Thesis topic proposal
Antal Örkény
Labor market and migration in Europe


Institute: Eötvös Loránd University, Budapest
PhD (doctoral) School of Sociology

Thesis supervisor: Antal Örkény
co-supervisor: György Csepeli
Location of studies: ELTE Társadalomtudományi Kar
Abbreviation of location of studies: ELTE

Description of the research topic:

Demographic and technological change, changes in the division of labor and in the patterns of labor force participation and the current economic and financial crisis have reshaped the way economies and their labor markets, welfare states and societies operate. Together with trade liberalization, labor market reforms and reductions in barriers to labor mobility, these socio-economic developments have not only raised international labor flows in recent decades, but have substantially changed the patterns of labor migration. While labor migration to and within Europe has already been a significant social phenomenon in the past, it arguably can be regarded as one of the central societal challenges of our time. It is widely conceived that the permanent or at least temporary movement of people between countries has lasting effects on labor markets, welfare systems, and societies as a whole in both sending and receiving countries. However, many commentators perceive the socio-economic effects of labor migration as ambivalent. On the one hand, high rates of labor mobility are assumed to create economic, social and political tensions, in particular if mobility is triggered by an enormous gap between sending and receiving countries in terms of income, demographic and welfare state differences. On the other hand, given that industrialized countries in general and some European countries in particular, suffer from the political, social and economic consequences of aging societies, attracting and successfully integrating migrants into the host labor market and society is widely perceived as a prompt solution to these challenges. Thus, in face of severe current and future socio-economic problems, triggered by various economic, political and social changes, labor migration is supposed to bear substantial chances to improve the economic and social situation of people in Europe, but at the same time we can assume that labor migration involves considerable socio-economic risks by creating new inequalities and amplifying those that already exist.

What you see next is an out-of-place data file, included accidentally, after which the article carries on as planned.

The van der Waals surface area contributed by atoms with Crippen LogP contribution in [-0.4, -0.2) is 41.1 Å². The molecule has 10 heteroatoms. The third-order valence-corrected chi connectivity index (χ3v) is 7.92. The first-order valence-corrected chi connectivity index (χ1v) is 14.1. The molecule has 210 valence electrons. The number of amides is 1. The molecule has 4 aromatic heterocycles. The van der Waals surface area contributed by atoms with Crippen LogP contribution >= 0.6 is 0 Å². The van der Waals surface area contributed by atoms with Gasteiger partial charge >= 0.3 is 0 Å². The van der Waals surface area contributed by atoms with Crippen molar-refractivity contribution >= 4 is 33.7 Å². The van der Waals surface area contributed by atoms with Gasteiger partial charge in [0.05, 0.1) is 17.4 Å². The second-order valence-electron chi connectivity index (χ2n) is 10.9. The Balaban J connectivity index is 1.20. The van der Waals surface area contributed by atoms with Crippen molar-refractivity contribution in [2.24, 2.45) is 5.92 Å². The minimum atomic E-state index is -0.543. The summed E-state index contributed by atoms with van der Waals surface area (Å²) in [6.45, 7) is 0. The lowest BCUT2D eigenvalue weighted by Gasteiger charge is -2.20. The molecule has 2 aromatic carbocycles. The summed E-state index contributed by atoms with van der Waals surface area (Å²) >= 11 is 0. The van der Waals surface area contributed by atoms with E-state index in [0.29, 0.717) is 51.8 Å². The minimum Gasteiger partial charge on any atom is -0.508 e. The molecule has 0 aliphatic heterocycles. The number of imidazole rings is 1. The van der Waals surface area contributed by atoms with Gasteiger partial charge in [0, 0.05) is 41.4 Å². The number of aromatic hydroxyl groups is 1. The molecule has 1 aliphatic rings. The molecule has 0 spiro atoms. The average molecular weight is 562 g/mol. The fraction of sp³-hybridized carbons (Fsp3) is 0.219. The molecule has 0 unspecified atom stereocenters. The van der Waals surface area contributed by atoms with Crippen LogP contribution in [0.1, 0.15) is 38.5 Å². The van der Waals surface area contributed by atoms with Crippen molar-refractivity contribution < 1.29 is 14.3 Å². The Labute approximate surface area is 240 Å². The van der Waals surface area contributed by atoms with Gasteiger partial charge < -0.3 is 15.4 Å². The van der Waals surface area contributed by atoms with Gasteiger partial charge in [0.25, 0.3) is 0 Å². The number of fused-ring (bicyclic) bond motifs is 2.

Required language skills: angol
Recommended language skills: magyar

Deadline for application: 2017-01-31

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